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I decided to included some offensive language in one of my novels as many novels do. I was wondering however at what point does it become poor dialogue or just plain bad English. Obviously I'm not using every second word as a cuss word but it is recurring.

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When it adds no value to the text.

It depends entirely on the context and the setting. Swearing for the sake of swearing is juvenile. Teens do it because they think it makes them appear hard or grown up. Adults tend do it out of frustration, anger or pain, or to add emphasis. Most often frustration.

The trick is how you use it. You don't have to include swearing in dialogue explicitly to have it included in the story. People swear under their breath all the time (in fact, that's usually what I end up doing most of the day at work when responding to emails).

Culture and upbringing also play a role in how a character would respond, and how much they would curse. Australia is rife with this, but most of it's not meant offensively.

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    +1, especially for the fact that you don't have to include the actual expletives. When angry people walk away muttering under their breath, readers will easily assume that they are swearing. You can also simply say that people cursed, swore bitterly, remarked unfavorably on somebody's ancestors, had a few choice words, etc. There are lots of ways to describe vulgarity/crudeness without getting your own boots muddy. – Jeutnarg Sep 28 '17 at 19:38
  • +1 for not including it. Not everyone swears --- or, urm --- not every one uses the same words for swearing, so it can be less distracting to the reader. Of course, if its integral to the character, then it's integral to the character. – jpaugh Sep 29 '17 at 3:45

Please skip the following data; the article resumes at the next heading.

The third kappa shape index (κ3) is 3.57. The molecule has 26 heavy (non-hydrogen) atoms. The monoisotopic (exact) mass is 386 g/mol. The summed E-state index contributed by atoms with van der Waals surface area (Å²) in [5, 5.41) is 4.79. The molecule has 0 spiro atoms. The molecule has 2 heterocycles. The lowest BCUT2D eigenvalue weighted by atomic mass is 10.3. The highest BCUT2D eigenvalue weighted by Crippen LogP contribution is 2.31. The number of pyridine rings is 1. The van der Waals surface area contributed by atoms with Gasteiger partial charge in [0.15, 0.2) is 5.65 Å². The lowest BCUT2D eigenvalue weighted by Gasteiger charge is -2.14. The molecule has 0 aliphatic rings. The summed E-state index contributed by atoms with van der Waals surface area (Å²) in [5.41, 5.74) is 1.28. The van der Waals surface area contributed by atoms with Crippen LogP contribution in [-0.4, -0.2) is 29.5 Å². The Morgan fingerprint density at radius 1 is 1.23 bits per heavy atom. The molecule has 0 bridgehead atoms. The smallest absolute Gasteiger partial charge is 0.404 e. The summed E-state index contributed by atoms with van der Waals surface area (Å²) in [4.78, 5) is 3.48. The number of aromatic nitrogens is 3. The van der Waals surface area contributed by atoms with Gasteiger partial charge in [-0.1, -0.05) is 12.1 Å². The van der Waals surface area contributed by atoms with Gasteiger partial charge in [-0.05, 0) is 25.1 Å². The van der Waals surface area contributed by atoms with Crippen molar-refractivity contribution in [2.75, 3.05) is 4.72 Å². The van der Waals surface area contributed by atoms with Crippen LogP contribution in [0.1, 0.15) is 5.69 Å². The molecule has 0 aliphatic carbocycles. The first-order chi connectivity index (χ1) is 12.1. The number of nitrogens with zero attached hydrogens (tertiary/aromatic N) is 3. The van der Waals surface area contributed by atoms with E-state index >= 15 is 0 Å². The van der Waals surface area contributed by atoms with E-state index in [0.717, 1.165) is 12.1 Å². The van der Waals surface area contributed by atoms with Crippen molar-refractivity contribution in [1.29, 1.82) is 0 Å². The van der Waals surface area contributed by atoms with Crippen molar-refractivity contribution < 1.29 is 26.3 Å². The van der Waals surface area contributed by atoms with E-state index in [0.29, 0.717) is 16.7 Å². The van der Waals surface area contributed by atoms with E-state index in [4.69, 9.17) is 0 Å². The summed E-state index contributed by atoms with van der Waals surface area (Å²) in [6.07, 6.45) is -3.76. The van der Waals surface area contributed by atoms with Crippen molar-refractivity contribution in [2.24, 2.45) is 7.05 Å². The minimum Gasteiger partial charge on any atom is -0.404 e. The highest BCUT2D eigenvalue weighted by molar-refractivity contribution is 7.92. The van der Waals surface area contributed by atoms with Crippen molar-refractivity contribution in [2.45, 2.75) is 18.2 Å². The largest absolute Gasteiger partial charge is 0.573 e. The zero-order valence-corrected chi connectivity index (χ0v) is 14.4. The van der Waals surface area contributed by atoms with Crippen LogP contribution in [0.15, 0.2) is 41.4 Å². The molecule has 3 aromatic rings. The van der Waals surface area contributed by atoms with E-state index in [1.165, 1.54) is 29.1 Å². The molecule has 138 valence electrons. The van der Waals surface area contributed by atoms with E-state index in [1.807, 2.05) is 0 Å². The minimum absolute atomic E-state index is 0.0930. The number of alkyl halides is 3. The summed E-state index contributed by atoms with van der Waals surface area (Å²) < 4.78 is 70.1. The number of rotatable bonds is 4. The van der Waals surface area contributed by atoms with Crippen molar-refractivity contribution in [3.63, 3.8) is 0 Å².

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I think the only point where it becomes bad is if it stops having a point. As long as you keep the cussing with characters who would normally cuss, or use it in narration to be emphatic on something then it's okay.

There's this series The Raven Cycle by Maggie Stiefvater that I particularly like and one of her characters has a tendency to use the F word. It's okay because he's one of the only characters saying it, and he uses it in a nonchalant way that shows us how little this character cares for society's etiquette and manners. Other than that, there is not much other swearing save for "damn" or "shit" by other characters.

If you have a first person novel where the character is from a rough part of town, has grown up in a rude culture, then having- "I walked down the dark street at fucking 2 am with nothing but a shitty light shining from my phone." - makes sense and the reader may find this amusing and fun. Obviously someone who finds this offensive would stop reading, but that does not make it bad writing.

On the other hand, in my paragraph here if I just started inserting- "It's okay because he's one of the only fucking characters saying it, and he uses it in a nonchalant way that shows us how little shit this character cares for society's damn etiquette and manners." - Then that may come off as a little inappropriate and shocking. I am simply writing a chill response to a simple question on a website. There's no need for harsh tongue here.

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    No need for harsh goddamned language? Are you out of your fucking mind? When the hell do you not need constant cursing? </sarcasm> – Nic Hartley Sep 28 '17 at 18:10
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The purpose of fiction is to give pleasure to the reader. The use of profanity, like anything else, works when it gives pleasure to the reader.

Of course, certain profanities will displease certain readers, so you will certainly lose some potential readers if you use profanity. The question is, are they readers you would otherwise have had? If not, you have lost nothing by using it.